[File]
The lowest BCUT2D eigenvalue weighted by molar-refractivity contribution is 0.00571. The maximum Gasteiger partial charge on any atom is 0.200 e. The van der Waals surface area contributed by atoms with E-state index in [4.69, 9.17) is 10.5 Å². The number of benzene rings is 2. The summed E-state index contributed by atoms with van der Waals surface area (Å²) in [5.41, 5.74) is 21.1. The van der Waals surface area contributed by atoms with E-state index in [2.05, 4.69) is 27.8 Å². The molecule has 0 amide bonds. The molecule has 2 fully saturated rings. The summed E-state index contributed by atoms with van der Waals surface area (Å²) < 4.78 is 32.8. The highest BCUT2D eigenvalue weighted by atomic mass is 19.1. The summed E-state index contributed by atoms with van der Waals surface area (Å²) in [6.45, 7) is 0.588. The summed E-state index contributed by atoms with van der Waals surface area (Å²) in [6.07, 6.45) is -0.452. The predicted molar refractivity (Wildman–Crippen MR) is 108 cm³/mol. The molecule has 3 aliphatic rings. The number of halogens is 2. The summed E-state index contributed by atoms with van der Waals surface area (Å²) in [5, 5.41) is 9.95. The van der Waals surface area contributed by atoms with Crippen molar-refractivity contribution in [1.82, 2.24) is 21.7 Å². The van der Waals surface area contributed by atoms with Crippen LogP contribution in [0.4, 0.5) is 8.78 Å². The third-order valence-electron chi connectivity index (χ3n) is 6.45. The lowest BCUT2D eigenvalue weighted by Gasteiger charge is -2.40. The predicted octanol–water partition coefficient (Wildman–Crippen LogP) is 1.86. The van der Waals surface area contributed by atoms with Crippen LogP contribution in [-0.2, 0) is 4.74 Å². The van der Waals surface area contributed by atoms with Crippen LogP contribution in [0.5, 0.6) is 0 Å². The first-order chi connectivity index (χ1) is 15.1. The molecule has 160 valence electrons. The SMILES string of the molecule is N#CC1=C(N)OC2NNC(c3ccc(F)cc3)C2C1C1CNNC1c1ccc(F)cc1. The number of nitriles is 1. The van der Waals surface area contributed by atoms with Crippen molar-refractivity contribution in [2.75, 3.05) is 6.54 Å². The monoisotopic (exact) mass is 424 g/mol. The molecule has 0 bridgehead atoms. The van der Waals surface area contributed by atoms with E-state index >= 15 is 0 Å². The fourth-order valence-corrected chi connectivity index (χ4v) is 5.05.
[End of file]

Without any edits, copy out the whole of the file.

The lowest BCUT2D eigenvalue weighted by molar-refractivity contribution is 0.00571. The maximum Gasteiger partial charge on any atom is 0.200 e. The van der Waals surface area contributed by atoms with E-state index in [4.69, 9.17) is 10.5 Å². The number of benzene rings is 2. The summed E-state index contributed by atoms with van der Waals surface area (Å²) in [5.41, 5.74) is 21.1. The van der Waals surface area contributed by atoms with E-state index in [2.05, 4.69) is 27.8 Å². The molecule has 0 amide bonds. The molecule has 2 fully saturated rings. The summed E-state index contributed by atoms with van der Waals surface area (Å²) < 4.78 is 32.8. The highest BCUT2D eigenvalue weighted by atomic mass is 19.1. The summed E-state index contributed by atoms with van der Waals surface area (Å²) in [6.45, 7) is 0.588. The summed E-state index contributed by atoms with van der Waals surface area (Å²) in [6.07, 6.45) is -0.452. The predicted molar refractivity (Wildman–Crippen MR) is 108 cm³/mol. The molecule has 3 aliphatic rings. The number of halogens is 2. The summed E-state index contributed by atoms with van der Waals surface area (Å²) in [5, 5.41) is 9.95. The van der Waals surface area contributed by atoms with Crippen molar-refractivity contribution in [1.82, 2.24) is 21.7 Å². The van der Waals surface area contributed by atoms with Crippen LogP contribution in [0.4, 0.5) is 8.78 Å². The third-order valence-electron chi connectivity index (χ3n) is 6.45. The lowest BCUT2D eigenvalue weighted by Gasteiger charge is -2.40. The predicted octanol–water partition coefficient (Wildman–Crippen LogP) is 1.86. The van der Waals surface area contributed by atoms with Crippen LogP contribution in [-0.2, 0) is 4.74 Å². The van der Waals surface area contributed by atoms with Crippen LogP contribution in [0.5, 0.6) is 0 Å². The first-order chi connectivity index (χ1) is 15.1. The molecule has 160 valence electrons. The SMILES string of the molecule is N#CC1=C(N)OC2NNC(c3ccc(F)cc3)C2C1C1CNNC1c1ccc(F)cc1. The number of nitriles is 1. The van der Waals surface area contributed by atoms with Crippen molar-refractivity contribution in [2.75, 3.05) is 6.54 Å². The monoisotopic (exact) mass is 424 g/mol. The molecule has 0 bridgehead atoms. The van der Waals surface area contributed by atoms with E-state index >= 15 is 0 Å². The fourth-order valence-corrected chi connectivity index (χ4v) is 5.05.